Landowners approached to take on flood defences - or they’ll be axed

Work is progressing apace on King’s Lynn Drainage Board’s new flood storage area to the east of the

Work is progressing apace on King’s Lynn Drainage Board’s new flood storage area to the east of the A149, near Hardwick roundabout.The flood storage area will have a total capacity of around 130 million litres (28.5 million gallons), and is designed to allow the Board to divert water from Middleton Stop Drain and Pierpoint Drain at times of high flows, and then store it temporarily before discharging the excess water to Middleton Stop Drain once levels in that watercourse are suitable.Having the ability to divert water out of these drains during high flow events will lessen the risk of flooding through Hardwick Industrial Estate and residential areas which feed into these watercourses, as well as to farmland and other properties upstream of the A149. Increasing capacity within this network also offers an opportunity to potentially allow future developments to discharge their surface water run-off to these drains.Phil Camamile, Chief Executive of King’s Lynn Drainage Board, said: “The Board is co - Credit: Archant

Local authorities, landowners and farmers are being approached to take on flood defences that the Environment Agency no longer believes are value for money – including in King's Lynn.

Chief executive Paul Leinster revealed to MPs that the agency was in talks with local communities across the country, and had already agreed sites in East Anglia.

The Environment Agency has handed over responsibility for the maintenance of the rivers Babingley, Ingol and Heacham to the King's Lynn Internal Drainage Board earlier, after a consultation where it was formally reclassified from 'main river' to an 'ordinary watercourse'.

At the time the move was welcomed by Phil Camamile, chief executive for the Water Management Alliance, who said they would welcome other opportunities to take on responsibilty.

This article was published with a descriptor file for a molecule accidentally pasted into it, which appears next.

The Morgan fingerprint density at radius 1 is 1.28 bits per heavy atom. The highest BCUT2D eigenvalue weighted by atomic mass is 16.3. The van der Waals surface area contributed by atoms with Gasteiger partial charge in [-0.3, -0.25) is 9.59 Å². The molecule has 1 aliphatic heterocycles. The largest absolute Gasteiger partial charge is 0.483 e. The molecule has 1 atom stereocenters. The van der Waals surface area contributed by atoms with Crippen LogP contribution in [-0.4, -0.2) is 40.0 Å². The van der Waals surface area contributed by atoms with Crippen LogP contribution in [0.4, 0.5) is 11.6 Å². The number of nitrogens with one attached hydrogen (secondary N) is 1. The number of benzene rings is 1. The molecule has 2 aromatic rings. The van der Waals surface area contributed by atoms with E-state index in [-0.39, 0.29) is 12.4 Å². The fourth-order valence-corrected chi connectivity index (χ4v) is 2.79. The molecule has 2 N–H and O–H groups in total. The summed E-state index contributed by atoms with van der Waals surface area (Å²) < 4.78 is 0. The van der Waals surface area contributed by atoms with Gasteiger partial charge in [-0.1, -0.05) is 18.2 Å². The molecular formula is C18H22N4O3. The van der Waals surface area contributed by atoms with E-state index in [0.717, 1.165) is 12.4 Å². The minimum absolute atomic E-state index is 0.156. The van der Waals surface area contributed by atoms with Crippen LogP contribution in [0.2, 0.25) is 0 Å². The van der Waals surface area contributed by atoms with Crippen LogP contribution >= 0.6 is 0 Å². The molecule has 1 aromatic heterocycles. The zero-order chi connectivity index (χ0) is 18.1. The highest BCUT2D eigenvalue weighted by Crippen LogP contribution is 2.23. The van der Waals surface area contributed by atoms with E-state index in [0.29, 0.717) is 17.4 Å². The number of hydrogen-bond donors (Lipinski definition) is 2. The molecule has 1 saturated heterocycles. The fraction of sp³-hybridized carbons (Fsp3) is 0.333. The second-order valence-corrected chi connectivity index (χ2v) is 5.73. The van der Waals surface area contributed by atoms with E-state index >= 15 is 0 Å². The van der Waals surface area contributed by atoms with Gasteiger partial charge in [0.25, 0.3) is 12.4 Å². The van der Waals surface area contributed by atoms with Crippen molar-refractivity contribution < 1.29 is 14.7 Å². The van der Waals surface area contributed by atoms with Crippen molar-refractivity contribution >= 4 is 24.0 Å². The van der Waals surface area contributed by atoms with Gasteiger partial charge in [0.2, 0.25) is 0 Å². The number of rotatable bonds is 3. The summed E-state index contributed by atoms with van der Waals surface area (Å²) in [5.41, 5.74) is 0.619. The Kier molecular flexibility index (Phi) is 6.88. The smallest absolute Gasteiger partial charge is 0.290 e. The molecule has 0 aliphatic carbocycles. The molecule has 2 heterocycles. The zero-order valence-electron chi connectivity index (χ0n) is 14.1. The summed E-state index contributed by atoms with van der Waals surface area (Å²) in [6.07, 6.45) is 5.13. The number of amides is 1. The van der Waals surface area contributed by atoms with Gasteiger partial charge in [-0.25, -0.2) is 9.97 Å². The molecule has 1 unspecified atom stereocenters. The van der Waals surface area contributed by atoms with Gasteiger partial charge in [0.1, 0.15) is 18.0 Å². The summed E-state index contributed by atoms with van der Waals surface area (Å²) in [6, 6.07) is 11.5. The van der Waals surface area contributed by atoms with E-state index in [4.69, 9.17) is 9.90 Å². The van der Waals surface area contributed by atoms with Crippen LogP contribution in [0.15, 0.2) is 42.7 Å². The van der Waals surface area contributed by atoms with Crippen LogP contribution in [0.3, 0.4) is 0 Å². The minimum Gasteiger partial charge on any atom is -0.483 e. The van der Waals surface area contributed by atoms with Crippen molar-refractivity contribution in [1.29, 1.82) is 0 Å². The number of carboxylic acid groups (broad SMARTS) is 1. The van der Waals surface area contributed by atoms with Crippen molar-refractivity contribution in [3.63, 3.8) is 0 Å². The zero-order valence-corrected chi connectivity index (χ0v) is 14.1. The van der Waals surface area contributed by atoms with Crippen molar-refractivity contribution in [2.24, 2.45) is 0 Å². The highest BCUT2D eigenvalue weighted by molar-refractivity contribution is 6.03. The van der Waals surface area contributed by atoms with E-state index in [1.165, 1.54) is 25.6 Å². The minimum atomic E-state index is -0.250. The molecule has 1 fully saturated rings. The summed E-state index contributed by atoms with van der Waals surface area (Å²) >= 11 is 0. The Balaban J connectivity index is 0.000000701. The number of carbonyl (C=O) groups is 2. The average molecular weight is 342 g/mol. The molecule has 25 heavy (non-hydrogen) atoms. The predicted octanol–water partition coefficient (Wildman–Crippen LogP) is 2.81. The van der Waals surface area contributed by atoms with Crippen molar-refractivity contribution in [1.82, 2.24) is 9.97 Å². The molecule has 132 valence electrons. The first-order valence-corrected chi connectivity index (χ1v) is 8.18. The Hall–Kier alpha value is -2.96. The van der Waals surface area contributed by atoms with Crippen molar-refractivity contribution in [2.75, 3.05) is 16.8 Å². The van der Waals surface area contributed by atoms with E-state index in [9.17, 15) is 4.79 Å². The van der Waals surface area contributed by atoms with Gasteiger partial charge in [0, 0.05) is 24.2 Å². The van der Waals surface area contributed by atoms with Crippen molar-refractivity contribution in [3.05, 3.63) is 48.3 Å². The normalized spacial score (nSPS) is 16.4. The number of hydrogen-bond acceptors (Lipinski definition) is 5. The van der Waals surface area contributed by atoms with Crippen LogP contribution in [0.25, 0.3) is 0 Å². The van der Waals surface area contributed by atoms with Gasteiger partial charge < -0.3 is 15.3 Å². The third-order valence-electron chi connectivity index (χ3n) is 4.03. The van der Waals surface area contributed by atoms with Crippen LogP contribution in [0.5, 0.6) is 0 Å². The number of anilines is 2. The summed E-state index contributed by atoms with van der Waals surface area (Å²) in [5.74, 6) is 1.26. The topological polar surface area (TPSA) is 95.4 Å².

He said: 'We are delighted that the three rivers have finally come home. We will be working with the Norfolk Rivers Trust and other partners to develop a maintenance programme for them, which we are very optimistic about.'


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In a Public Accounts Committee session this week, Mr Leinster said: 'We do carry out that economic analysis. We have a protocol called the maintenance protocol.

'For a number of defences that we no longer believe it is economic to maintain, we have dialogue with local partners and others who might be in a position to take them on. We have done that in a number of areas and have identified something like 60 further areas.

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'On probably fewer than 10 we have already come to an agreement with local authorities, landowners and farmers to take on the maintenance of those assets.

'We are currently in discussions on where we might hand over in about 60 other locations.'

In Suffolk, the Environment Agency has also handed over sites on the River Deben, River Blyth and River Alde.

Mr Leinster warned that if local landowners did not want to take on the project, then the flood defence would 'cease to exists'.

The Environment Agency boss appeared in front of the select committee after the government's spending watchdog, the National Audit Office found the risk of flooding was rising as a result of government funding cuts.

It warned cuts were a false economy and half of the nation's flood defences had been left with 'minimal' maintenance.

Do you think the government spends enough on flood defences? Write (giving your full contact details) to: The Letters Editor, EDP, Prospect House, Rouen Road, Norwich NR1 1RE or email

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